IBM researchers believe the brain-inspired, neural network design of TrueNorth will be far more efficient for pattern recognition and integrated sensory processing than systems powered by conventional chips. AFRL is investigating applications of the system in embedded, mobile, autonomous settings where, today, size, weight and power (SWaP) are key limiting factors.
The IBM TrueNorth Neurosynaptic System can efficiently convert data - such as images, video, audio and text - from multiple, distributed sensors into symbols in real time. AFRL will combine this "right-brain" perception capability of the system with the "left-brain" symbol processing capabilities of conventional computer systems. The large scale of the system will enable both "data parallelism" where multiple data sources can be run in parallel against the same neural network and "model parallelism" where independent neural networks form an ensemble that can be run in parallel on the same data.
"AFRL was the earliest adopter of TrueNorth for converting data into decisions", stated Daniel S. Goddard, director, information directorate, U.S. Air Force Research Lab. "The new neurosynaptic system will be used to enable new computing capabilities important to AFRL's mission to explore, prototype and demonstrate high-impact, game-changing technologies that enable the Air Force and the nation to maintain its superior technical advantage."
"The evolution of the IBM TrueNorth Neurosynaptic System is a solid proof point in our quest to lead the industry in AI hardware innovation", stated Dharmendra S. Modha, IBM Fellow, chief scientist, brain-inspired computing, IBM Research - Almaden. "Over the last six years, IBM has expanded the number of neurons per system from 256 to more than 64 million - an 800 percent annual increase over six years."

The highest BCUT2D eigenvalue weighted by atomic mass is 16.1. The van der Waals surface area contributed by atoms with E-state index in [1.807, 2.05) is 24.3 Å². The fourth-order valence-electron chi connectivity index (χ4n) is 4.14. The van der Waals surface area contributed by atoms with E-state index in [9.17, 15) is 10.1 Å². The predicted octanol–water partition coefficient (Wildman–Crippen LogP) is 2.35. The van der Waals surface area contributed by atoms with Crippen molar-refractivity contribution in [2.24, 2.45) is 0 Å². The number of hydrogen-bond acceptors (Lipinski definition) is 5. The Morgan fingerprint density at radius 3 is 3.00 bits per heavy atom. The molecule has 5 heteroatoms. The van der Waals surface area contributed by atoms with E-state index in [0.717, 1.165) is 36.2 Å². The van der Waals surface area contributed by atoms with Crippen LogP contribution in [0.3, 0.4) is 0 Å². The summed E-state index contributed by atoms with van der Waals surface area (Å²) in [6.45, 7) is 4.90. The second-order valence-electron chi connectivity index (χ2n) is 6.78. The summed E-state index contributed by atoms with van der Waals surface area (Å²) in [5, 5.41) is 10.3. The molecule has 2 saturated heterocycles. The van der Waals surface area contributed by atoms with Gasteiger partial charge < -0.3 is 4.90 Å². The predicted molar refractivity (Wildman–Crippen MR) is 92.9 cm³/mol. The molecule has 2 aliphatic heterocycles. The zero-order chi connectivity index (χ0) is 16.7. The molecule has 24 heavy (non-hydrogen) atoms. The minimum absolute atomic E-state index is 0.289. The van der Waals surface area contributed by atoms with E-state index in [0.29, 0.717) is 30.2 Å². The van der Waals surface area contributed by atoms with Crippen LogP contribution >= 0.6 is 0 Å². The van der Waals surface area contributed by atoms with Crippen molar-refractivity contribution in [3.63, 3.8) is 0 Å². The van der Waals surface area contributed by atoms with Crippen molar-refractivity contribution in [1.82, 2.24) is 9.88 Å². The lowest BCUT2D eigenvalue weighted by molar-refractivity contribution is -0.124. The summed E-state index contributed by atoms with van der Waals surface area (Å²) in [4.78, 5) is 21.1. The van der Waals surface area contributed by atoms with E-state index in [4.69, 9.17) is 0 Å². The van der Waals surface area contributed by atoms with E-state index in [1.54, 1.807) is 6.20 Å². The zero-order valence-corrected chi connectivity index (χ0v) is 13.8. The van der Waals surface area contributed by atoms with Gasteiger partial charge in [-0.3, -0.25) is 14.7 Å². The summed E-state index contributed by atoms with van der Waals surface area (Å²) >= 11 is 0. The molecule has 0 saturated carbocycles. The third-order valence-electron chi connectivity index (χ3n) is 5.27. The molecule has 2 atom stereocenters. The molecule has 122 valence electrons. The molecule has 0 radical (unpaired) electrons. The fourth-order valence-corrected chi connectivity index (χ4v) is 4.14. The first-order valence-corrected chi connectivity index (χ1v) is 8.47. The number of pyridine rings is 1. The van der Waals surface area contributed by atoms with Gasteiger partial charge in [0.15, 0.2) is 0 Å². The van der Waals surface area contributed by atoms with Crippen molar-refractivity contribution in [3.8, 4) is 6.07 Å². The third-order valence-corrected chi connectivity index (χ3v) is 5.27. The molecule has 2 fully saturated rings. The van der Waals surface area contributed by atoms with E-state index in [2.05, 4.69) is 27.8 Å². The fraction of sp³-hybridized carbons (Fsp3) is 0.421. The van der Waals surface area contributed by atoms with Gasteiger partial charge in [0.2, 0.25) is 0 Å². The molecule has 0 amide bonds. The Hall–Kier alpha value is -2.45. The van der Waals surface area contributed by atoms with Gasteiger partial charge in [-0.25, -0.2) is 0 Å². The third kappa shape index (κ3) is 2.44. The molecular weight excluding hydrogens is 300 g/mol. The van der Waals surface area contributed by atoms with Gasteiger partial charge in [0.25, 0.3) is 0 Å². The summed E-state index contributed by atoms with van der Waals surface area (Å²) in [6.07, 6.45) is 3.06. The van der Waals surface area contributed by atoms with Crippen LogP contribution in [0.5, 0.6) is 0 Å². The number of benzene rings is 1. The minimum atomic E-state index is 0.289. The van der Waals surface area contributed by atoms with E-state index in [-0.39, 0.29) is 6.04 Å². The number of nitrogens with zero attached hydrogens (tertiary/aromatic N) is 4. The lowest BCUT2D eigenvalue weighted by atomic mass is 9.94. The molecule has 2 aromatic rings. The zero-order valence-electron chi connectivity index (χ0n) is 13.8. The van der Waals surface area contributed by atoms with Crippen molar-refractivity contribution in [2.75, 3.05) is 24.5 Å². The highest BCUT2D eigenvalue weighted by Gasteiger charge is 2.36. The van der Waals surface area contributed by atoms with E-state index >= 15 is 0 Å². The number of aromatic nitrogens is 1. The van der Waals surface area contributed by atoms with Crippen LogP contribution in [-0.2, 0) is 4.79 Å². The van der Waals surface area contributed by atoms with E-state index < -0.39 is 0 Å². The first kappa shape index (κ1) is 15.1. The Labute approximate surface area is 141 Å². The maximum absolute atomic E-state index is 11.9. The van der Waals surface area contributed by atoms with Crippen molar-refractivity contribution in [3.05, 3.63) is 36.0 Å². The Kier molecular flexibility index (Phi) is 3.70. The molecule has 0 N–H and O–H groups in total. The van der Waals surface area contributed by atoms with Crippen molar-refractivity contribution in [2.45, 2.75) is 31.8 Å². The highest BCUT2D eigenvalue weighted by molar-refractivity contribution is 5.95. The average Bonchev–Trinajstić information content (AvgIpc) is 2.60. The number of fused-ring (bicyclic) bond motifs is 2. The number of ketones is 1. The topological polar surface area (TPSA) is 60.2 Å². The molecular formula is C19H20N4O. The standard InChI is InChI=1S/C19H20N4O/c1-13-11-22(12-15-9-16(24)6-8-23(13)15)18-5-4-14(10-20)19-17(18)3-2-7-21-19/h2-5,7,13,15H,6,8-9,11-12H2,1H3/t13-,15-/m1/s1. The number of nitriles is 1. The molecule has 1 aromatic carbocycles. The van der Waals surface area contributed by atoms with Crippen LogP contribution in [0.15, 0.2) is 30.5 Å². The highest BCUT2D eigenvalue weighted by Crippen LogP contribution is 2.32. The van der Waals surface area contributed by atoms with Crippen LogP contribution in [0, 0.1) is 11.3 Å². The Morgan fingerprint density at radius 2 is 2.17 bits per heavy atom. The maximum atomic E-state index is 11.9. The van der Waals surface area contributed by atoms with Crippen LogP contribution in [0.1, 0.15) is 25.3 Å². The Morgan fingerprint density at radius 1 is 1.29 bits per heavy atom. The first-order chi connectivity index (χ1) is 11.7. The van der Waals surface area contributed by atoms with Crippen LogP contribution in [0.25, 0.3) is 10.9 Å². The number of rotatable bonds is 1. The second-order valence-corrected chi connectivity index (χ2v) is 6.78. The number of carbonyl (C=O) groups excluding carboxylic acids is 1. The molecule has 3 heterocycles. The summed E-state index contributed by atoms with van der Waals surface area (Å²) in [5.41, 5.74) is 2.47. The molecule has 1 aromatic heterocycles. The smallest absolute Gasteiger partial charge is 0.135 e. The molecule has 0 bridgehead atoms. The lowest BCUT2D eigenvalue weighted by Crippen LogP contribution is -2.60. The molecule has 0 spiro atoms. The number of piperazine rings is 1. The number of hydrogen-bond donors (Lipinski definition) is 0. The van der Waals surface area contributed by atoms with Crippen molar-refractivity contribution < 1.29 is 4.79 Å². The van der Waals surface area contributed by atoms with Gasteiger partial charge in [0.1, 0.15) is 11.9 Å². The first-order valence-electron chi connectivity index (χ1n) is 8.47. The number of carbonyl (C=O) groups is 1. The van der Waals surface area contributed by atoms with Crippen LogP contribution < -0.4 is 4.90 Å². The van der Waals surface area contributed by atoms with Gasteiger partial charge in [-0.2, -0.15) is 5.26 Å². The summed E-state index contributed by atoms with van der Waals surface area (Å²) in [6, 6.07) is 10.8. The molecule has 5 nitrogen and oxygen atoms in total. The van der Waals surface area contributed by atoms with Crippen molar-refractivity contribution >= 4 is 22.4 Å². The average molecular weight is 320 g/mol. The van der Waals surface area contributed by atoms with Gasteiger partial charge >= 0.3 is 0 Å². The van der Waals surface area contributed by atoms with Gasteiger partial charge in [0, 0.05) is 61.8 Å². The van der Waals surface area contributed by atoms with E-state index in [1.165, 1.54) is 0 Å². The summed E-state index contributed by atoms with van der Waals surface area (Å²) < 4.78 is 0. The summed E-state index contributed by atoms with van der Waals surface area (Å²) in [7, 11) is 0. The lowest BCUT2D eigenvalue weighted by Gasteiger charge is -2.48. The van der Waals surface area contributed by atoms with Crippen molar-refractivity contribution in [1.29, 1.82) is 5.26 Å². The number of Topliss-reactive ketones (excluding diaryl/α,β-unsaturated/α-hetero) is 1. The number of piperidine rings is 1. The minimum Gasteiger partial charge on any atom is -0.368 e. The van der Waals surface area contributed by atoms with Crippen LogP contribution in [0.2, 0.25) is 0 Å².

The system fits in a 4U-high (7") space in a standard server rack and eight such systems will enable the unprecedented scale of 512 million neurons per rack. A single processor in the system consists of 5.4 billion transistors organized into 4,096 neural cores creating an array of 1 million digital neurons that communicate with one another via 256 million electrical synapses. For CIFAR-100 dataset, TrueNorth achieves near state-of-the-art accuracy, while running at >1,500 frames/s and using 200 mW (effectively >7,000 frames/s per Watt) - orders of magnitude lower speed and energy than a conventional computer running inference on the same neural network.
The IBM TrueNorth Neurosynaptic System was originally developed under the auspices of Defense Advanced Research Projects Agencys (DARPA) Systems of Neuromorphic Adaptive Plastic Scalable Electronics (SyNAPSE) programme in collaboration with Cornell University. In 2016, the TrueNorth Team received the inaugural Misha Mahowald Prize for Neuromorphic Engineering and TrueNorth was accepted into the Computer History Museum. Research with TrueNorth is currently being performed by more than 40 universities, government labs, and industrial partners on five continents.